What’s Inspiring Me Now: Summer Gardens
Now that the interior of our home is nearly finished, I’m moving focus to the exterior. Matt and I have been landscaping a lot recently, and I’m super inspired by several folks on Instagram and Pinterest! Here’s what I’m loving about gardens this summer.
Gertrude Jekyll’s Gardens: Wild and Whimsical
One of my favorite influencers is Gertrude Jekyll. You won’t find her on Instagram (since she lived in the 1800s!), but she designed over 400 gardens in Europe and the U.S. Lots of these still exist, and her style has changed the way people think about gardens and horticulture.
Jekyll’s styles are colorful and wild but still have definition. I love this idea because it’s almost like the garden has no borders – but at the same time it’s very defined into meaningful spaces. You can mimic this look by layering plants of different shapes and sizes within set areas.
We might never have a garden exactly as grand as some of her creations, but I sure can use these ideas and build on them to match our landscape!
There is no spot of ground, however arid, bare or ugly, that cannot be tamed into such a state as may give an impression of beauty and delight.
~ Gertrude Jekyll
Working With What Works
In Santa Fe, one thing we always have to consider with landscaping is how much water will be required to keep our gardens alive. So, although I love looking at Gertrude Jekyll’s gardens and following savoygardens on Instagram (so much green!), realistically to get that look I’ll have to rethink it a bit.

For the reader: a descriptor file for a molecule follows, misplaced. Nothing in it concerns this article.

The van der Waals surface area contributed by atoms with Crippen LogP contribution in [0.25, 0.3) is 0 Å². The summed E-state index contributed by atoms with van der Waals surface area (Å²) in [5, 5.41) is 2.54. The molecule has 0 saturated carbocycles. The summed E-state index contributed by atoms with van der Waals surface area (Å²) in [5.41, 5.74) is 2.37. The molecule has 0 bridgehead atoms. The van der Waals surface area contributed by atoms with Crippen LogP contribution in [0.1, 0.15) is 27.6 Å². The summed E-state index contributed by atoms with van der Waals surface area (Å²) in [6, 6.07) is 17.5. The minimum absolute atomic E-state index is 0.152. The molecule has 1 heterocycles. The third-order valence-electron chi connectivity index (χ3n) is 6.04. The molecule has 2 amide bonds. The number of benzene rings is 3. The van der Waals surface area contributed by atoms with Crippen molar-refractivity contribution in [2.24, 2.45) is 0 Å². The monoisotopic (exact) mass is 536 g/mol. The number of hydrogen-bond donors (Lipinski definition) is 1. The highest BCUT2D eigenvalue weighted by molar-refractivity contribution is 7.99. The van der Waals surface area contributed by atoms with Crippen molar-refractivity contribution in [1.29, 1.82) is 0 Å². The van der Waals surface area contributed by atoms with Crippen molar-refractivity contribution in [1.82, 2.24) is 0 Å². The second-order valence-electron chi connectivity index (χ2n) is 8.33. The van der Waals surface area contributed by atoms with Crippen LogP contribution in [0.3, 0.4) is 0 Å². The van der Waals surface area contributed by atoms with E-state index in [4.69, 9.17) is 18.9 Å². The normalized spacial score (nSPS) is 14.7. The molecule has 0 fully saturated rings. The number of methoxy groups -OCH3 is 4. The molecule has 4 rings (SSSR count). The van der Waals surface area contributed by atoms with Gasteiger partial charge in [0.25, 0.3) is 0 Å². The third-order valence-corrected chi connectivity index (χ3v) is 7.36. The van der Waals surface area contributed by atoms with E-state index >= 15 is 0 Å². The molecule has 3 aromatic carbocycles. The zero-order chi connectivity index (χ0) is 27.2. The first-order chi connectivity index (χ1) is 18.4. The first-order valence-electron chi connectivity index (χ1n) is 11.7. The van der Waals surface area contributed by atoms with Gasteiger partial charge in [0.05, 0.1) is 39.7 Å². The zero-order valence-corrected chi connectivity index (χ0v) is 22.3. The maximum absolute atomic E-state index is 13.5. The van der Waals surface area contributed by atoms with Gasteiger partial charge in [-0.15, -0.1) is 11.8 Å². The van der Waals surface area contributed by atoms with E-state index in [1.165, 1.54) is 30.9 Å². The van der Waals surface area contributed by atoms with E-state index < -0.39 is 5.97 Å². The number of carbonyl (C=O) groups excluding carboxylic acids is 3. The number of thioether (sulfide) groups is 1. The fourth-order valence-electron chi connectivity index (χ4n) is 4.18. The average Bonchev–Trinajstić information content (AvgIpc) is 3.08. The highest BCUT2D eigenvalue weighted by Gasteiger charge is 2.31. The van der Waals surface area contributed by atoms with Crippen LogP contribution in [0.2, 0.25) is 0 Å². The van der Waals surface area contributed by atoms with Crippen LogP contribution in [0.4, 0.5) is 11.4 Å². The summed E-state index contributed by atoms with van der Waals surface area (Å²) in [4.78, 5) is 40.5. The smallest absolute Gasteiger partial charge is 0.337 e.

- Instead of planting boxwoods, we can use dwarf pines for a similar structural aesthetic.
- Simple rosemary can make a brilliant hedge row!
- Russian sage does really well here
- So do many varieties of roses: sun-loving, climbing, or bushy ones can add tons of color.
- Try a good white lace vine. They can get a little out of control, but I’ll take what I can get for climbing vines that grow well in the desert!
- Large fountains are probably out of the question, but I can still have plants overflowing from gorgeous urns and containers (I love to get them from The Raven!).
One thing I will water is our espalier apple tree, which you can see here on the wall underneath our window. I’m always willing to spend some more effort on a plant that will bear fruit!
Overall, I think I’m getting pretty close to a formula that will look fantastic, but can be achieved without a massive amount of water.
Hardscaping With Patterns
By now you probably know how much I love putting together modern and vintage touches in interior design…hardscaping gives me a chance to take the same ideas outdoors!
I love combining some more structured elements with those whimsical gardens above. In our little outdoor kitchen, I decided on a harlequin pattern with bricks and river rocks. We pulled this brick from a burned down house maybe a decade ago, and I was tired of having the grill just sit on dirt! So I decided to play around by emulating a pattern I saw on flowermagazine’s Instagram.
Ultimately I want the whole scheme to integrate well with our outdoor chicken and garden plans! I sampled this pattern in a tiny area, and I think we’ll continue now that I know it works.
This is another key idea with landscaping: don’t feel like you have to do everything at once! Just get far enough to know what look you’re after, and then try that on a small scale to make sure it works with your environment and your aesthetic. This method also lets you control your investment, since you won’t spend a ton on a huge project you don’t ultimately enjoy.
Landscaping is such a massive project — we’re just getting started, but I hope you enjoyed seeing some of the gardens and outdoor spaces that are inspiring me now!